Use all the cores or CPUs when compiling

make -j 4
Force make command to create as many compile processes as specified (4 in the example), so that each one goes into one core or CPU and compilation happens in parallel. This reduces the time required to compile a program by up to a half in the case of CPUs with 2 cores, one fourth in the case of quad cores... and so on.

16
By: kovan
2009-08-05 22:50:57

What Others Think

Is there an easy way to know how many CPUs you have? Then the command could be: make -j $(cat /proc/cpus)
matthewbauer · 528 weeks and 1 day ago
Your compilation only experience a n-fold linear speedup (with n being the number of CPU/cores) if your code has only parallel components and no serial components (dependencies in your code). In the case of even a slight amount of serial components (i.e. 1-2%), speedup is greatly affected. This is the essence of Amdahl's Law.
DeusExMachina · 528 weeks and 1 day ago
@mattthewbauer in Linux you could do somethink like make -j $(grep -c ^processor /proc/cpuinfo). It doesn't do any bad to use a higher number than the actual number of cores thought. @DeusExMachina: true but usually the speed increase is linear or nearly linear, because AFAIK in Makefiles interdependencies only exist between targets, so all the source files of each target can be compiled in parallel.
kovan · 528 weeks and 1 day ago
From my make manpage, "If the -j option is given without an argument, make will not limit the number of jobs that can run simultaneously." That suggests this command shouldn't help at all. Am I wrong?
tremby · 525 weeks and 4 days ago
Oh, facepalm. I read it (more than once) as "If the -j option is not given". Never mind.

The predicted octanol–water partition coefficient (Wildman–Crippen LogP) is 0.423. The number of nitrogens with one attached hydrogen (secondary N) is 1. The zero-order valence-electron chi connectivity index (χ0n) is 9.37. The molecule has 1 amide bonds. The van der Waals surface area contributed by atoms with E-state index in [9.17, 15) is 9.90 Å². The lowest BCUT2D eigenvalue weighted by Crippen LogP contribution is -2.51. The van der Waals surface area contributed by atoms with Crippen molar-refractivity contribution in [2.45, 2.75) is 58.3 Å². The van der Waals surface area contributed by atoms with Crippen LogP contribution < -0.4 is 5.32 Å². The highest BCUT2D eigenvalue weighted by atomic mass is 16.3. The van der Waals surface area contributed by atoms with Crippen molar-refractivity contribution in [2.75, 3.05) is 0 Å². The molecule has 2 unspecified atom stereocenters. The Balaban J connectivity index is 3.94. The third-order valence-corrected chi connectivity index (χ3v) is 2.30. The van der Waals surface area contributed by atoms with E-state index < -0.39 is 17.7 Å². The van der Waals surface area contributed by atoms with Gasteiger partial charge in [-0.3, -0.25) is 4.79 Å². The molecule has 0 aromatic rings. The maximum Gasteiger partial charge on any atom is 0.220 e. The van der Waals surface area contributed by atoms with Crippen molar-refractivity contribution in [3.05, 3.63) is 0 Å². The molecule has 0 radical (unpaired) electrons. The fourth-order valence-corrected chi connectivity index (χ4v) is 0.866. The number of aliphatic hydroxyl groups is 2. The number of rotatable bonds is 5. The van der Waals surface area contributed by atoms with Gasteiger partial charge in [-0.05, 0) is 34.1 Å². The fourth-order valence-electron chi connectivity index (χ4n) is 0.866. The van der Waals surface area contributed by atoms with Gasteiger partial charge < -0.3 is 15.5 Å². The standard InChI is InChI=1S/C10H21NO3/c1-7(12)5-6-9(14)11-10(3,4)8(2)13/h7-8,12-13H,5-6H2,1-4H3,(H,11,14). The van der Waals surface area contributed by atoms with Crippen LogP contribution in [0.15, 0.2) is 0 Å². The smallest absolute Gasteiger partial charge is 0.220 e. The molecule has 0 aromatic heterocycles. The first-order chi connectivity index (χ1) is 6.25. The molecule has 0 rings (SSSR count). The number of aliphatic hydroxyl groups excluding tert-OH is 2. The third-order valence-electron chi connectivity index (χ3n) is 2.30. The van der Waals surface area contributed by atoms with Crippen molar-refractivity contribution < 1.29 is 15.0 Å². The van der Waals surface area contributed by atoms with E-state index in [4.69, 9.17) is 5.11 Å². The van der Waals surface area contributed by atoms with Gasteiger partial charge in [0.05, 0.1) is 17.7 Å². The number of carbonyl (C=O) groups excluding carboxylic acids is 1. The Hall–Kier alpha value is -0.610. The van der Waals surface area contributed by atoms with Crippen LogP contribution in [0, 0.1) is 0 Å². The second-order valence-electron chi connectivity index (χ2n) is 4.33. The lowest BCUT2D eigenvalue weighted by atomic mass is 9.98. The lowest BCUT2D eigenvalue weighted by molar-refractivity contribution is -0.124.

tremby · 525 weeks and 4 days ago

What do you think?

Any thoughts on this command? Does it work on your machine? Can you do the same thing with only 14 characters?

You must be signed in to comment.

What's this?

commandlinefu.com is the place to record those command-line gems that you return to again and again. That way others can gain from your CLI wisdom and you from theirs too. All commands can be commented on, discussed and voted up or down.

Share Your Commands



Stay in the loop…

Follow the Tweets.

Every new command is wrapped in a tweet and posted to Twitter. Following the stream is a great way of staying abreast of the latest commands. For the more discerning, there are Twitter accounts for commands that get a minimum of 3 and 10 votes - that way only the great commands get tweeted.

» http://twitter.com/commandlinefu
» http://twitter.com/commandlinefu3
» http://twitter.com/commandlinefu10

Subscribe to the feeds.

Use your favourite RSS aggregator to stay in touch with the latest commands. There are feeds mirroring the 3 Twitter streams as well as for virtually every other subset (users, tags, functions,…):

Subscribe to the feed for: